China’s aviation industry is facing a cabin crew shortage as airlines struggle to cope with increased travel demand. After a three-year pause linked to the pandemic, Chinese authorities decided to lift restrictions and started issuing visas again. Airlines have since noticed the urgent need to hire more staff.
According to data from the Civil Aviation Administration (CAAC), the total number of flight attendants in China fell by around 11,000, or an 11% drop from the pre-pandemic level of 108,955 in 2019. According to Reuters, companies such as Xiamen Airlines, China Southern Airlines and Spring Airlines are actively hiring. Hainan Airlines which plans to hire more than 1,000 flight attendants this year, has already received more than 20,000 applications, the airline told Reuters.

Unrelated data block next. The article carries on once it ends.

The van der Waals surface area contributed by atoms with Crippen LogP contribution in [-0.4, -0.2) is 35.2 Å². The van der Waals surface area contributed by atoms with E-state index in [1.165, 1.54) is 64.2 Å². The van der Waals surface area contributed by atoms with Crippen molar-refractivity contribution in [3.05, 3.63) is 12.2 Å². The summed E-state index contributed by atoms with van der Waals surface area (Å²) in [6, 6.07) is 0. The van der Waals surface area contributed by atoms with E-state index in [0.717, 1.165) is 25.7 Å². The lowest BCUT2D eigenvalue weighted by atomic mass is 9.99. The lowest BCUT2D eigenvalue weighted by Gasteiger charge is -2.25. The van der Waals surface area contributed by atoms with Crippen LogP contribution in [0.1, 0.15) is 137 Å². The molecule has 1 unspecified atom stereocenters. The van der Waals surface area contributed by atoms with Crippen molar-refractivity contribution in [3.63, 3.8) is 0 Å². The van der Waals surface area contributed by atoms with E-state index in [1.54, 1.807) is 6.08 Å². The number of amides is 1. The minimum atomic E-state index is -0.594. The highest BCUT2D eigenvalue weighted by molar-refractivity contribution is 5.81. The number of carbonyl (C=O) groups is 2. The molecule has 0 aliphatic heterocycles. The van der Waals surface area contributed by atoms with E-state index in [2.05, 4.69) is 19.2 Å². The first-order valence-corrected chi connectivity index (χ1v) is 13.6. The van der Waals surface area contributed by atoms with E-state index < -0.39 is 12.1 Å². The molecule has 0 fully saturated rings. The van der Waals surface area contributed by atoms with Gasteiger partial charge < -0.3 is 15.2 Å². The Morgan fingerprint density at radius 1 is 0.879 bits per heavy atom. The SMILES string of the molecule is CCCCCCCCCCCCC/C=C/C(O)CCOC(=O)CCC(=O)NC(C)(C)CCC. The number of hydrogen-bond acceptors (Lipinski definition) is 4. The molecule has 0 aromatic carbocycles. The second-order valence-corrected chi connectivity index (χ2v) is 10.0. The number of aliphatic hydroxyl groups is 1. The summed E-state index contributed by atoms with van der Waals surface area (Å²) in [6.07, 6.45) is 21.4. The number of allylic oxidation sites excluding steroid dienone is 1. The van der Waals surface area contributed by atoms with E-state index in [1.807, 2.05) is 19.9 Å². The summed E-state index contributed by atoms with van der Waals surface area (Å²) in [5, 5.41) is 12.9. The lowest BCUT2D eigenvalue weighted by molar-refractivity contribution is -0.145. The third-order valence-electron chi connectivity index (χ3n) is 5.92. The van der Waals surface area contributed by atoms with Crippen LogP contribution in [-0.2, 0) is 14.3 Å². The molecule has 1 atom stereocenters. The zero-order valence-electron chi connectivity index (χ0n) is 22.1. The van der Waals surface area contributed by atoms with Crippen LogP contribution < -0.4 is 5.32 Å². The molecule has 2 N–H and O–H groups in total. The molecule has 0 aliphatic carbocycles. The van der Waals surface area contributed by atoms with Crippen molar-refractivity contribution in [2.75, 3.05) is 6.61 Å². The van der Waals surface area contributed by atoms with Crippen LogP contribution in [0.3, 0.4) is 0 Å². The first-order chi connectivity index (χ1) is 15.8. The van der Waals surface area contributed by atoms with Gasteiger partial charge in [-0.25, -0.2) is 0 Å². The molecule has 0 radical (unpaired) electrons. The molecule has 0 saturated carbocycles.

CAAC said it expects a strong recovery in international flights to and from China to reach 80% of pre-pandemic levels by the end of 2023. After nearly three years, most travelers to China need only have proof of a negative Covid-19 test before departure. Mandatory quarantine, health surveillance and declarations were removed after China lifted most of its policies against Covid-19.
CAAC announced it is currently reviewing applications to resume international flights that have been halted since early 2020 or abandoned altogether. The agency admits that international flights will resume more slowly than the Chinese domestic market.
“If the market recovers well, the number of international flights (to and from China) by the end of the year is expected to reach about 80% of the pre-pandemic Covid-19 level, with about 7,300 flights per week,” CAAC Director Liang Nan said. “Chinese and foreign airlines are optimistic about international flights.”
Nan said several factors could slow the restart of international flights, including a shortage of capacity and uncertainty about demand. According to data from Flight Master, China’s domestic capacity surpassed 2019 levels from mid-March, International flights, however, have recovered to just 30% of pre-pandemic levels.